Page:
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MOUNTAIN-LAUREL AND MAIDENHAIR.

I am surprised!" and Emily read the lines again, seeing the faults more plainly than before, but still feeling that the girl put herself into them, vainly trying to express what the wild flower was to her in the loneliness which comes to those who have a little spark of the divine fire burning in their souls.

"Shall I tell her I've found it out? I must! and see if I can't get her verses printed. Of course she has more tucked away somewhere. That is what she hums to herself when she's at work, and won't tell me about when I ask. Sly thing! to be so bashful and hide her gift. I'll tease her a bit and see what she says. Oh dear, I wish I could do it! Perhaps she'll be famous some day, and then I'll have the glory of discovering her."

With that consolation Emily turned over the pages of the ledger and found several more bits of verse, some very good for an untaught girl, others very faulty, but all having a certain strength of feeling and simplicity of language unusual in the effusions of young maidens at the sentimental age.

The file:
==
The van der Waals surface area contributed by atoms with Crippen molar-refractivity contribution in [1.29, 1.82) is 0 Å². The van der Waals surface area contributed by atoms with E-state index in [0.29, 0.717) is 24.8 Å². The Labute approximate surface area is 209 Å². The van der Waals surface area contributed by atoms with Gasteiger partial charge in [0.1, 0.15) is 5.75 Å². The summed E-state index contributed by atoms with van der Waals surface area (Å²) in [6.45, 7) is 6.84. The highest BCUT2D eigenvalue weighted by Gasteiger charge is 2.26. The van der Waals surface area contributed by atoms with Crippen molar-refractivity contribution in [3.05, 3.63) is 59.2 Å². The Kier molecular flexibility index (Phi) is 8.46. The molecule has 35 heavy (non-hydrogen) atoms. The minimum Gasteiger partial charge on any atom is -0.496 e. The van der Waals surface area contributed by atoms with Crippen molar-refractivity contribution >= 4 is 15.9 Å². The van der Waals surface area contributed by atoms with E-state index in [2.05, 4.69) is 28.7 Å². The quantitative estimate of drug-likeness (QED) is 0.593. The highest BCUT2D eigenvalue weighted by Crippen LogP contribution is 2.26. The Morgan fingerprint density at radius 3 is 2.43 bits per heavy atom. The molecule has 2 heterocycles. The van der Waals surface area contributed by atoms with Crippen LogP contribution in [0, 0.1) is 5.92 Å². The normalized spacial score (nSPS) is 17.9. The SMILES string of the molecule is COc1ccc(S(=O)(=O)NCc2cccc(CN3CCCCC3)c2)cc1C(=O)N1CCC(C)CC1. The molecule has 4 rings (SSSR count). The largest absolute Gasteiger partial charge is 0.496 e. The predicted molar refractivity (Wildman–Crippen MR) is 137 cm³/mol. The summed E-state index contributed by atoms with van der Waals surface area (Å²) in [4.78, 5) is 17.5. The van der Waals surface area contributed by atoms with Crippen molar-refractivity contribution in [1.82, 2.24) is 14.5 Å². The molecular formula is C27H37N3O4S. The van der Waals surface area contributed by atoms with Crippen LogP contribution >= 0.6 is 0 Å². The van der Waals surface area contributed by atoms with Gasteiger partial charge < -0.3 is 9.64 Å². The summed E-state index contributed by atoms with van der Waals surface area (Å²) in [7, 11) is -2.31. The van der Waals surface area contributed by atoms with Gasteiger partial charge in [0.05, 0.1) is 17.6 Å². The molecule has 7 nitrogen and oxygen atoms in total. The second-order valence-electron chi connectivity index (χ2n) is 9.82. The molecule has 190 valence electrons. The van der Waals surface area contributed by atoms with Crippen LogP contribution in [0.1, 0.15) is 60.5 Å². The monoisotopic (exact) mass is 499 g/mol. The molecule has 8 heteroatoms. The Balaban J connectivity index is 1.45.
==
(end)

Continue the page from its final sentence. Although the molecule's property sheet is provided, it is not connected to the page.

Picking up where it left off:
Emily had a girlish admiration for talent of any kind, and being fond of poetry, was especially pleased to find that her humble friend possessed the power of writing it. Of course she exaggerated Becky's talent, and as she waited for her, felt sure that she had discovered a feminine Burns among the New Hampshire hills, for all the verses were about natural and homely objects, touched into beauty by sweet words or tender sentiment. She had time to build a splendid castle in the air and settle Becky in it with a crown of glory on